President Mauricio Funes announced that the country will begin a second stage of projects financed by the Millenium Challenge Corporation (MCC) in November 2012. The MCC, a public-private development agency, was created by the US Congress in 2004 to provide grants to poor countries as incentives for political change. It is administered by Secretary of State Hilary Clinton, US Trade Representative Ron Kirk, Secretary of Treasury Timothy Geithner, as well as representatives from the United States corporate and financial sectors.
Funes’ announcement follows a visit with MCC representatives during the last week of January, in which the MCC publicly commended the first stage of projects they financed in El Salvador. These projects began in 2007 under President Tony Saca’s administration and, according to government officials, are 95% complete. They focused on the construction of the Northern Longitudinal Highway and connecting roads.
While the stated purpose of the highway was to encourage economic development in the infrastructure-poor north of the country, Salvadoran economist Raul Moreno claims the real purpose is to “construct the infrastructure so that transnational corporations can more easily extract the country’s natural resources.” He notes that the highway construction is in a zone where US and Canadian mining companies are eyeing gold reserves and where environmental activists continue facing threats and violence.
Throughout the construction process, communities in Chalatenango and Cabañas have protested being deceived into signing over their properties for the construction of the highway. El Salvador’s largest construction workers union – the Industrial Construction Workers’ Union (SUTC) – has also denounced foreign construction companies contracted by the MCC for ignoring the construction workers’ collective contract with the national guild of construction companies, an established requirement for foreign companies to receive MCC funds.
Funes received President Barack Obama’s commitment to finance a second stage of projects during a visit to the White House in March of 2011 where the two presidents also committed to increased security cooperation. The second stage of MCC-financed projects that will begin in November are still not completely defined; but El Salvador will present its initial proposals on March 15.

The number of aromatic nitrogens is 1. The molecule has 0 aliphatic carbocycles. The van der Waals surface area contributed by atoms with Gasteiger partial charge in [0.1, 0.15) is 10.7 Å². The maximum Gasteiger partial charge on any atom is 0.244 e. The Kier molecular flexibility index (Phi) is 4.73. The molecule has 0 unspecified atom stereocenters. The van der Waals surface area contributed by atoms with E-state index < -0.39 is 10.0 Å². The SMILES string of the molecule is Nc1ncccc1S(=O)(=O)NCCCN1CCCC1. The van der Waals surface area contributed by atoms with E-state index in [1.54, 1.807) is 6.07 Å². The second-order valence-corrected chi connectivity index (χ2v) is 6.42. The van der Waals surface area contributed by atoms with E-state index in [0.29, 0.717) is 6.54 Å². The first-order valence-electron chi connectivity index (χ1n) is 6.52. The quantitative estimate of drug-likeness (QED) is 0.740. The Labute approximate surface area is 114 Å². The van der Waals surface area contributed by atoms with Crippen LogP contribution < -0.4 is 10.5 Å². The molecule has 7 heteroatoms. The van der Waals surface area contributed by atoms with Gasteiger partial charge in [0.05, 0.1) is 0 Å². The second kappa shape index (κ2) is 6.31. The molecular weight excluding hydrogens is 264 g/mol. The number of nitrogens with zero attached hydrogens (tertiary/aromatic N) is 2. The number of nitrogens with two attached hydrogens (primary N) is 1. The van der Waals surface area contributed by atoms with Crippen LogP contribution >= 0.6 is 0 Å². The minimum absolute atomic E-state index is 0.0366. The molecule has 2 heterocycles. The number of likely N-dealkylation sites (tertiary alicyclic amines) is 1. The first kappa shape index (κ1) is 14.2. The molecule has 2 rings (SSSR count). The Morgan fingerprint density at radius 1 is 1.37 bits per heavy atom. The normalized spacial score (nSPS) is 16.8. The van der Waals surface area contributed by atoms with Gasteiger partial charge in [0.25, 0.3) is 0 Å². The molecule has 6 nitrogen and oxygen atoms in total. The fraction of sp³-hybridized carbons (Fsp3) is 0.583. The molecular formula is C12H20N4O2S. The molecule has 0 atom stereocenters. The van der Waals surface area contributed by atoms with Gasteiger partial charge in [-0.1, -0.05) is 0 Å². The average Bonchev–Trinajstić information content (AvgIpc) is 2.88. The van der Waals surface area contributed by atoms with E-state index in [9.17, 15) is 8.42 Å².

This stage of projects will be focused on El Salvador’s coastal zone with the goal of creating a logistical and industrial corridor between the Acajutla Port, Comalapa International Airport, and the recently constructed La Unión Port. Construction was finished on the La Unión Port in 2009, but it is not yet operating at full capacity due to disagreements in the legislative assembly regarding the concession of the port to a private operator. The leftist Farabundo Martí Front for National Liberation (FMLN) fraction maintains that the government must retain at least 51% of the port’s holdings by law; however, right-wing parties want to grant over 50% of holdings to a private company. While the bidding process for an operator has begun, these questions have still not been resolved.
Considering that one of the political objectives of MCC financing is defined as “economic freedom,” which amounts to free-market policies that promote privatization of public resources and services, the new coastal zone projects will likely be used as incentives to fully privatize the La Unión Port, thus placing a public asset that the Salvadoran people are still paying for (in the form of a loan from the Japanese government that financed the port’s construction) into private hands for private profit.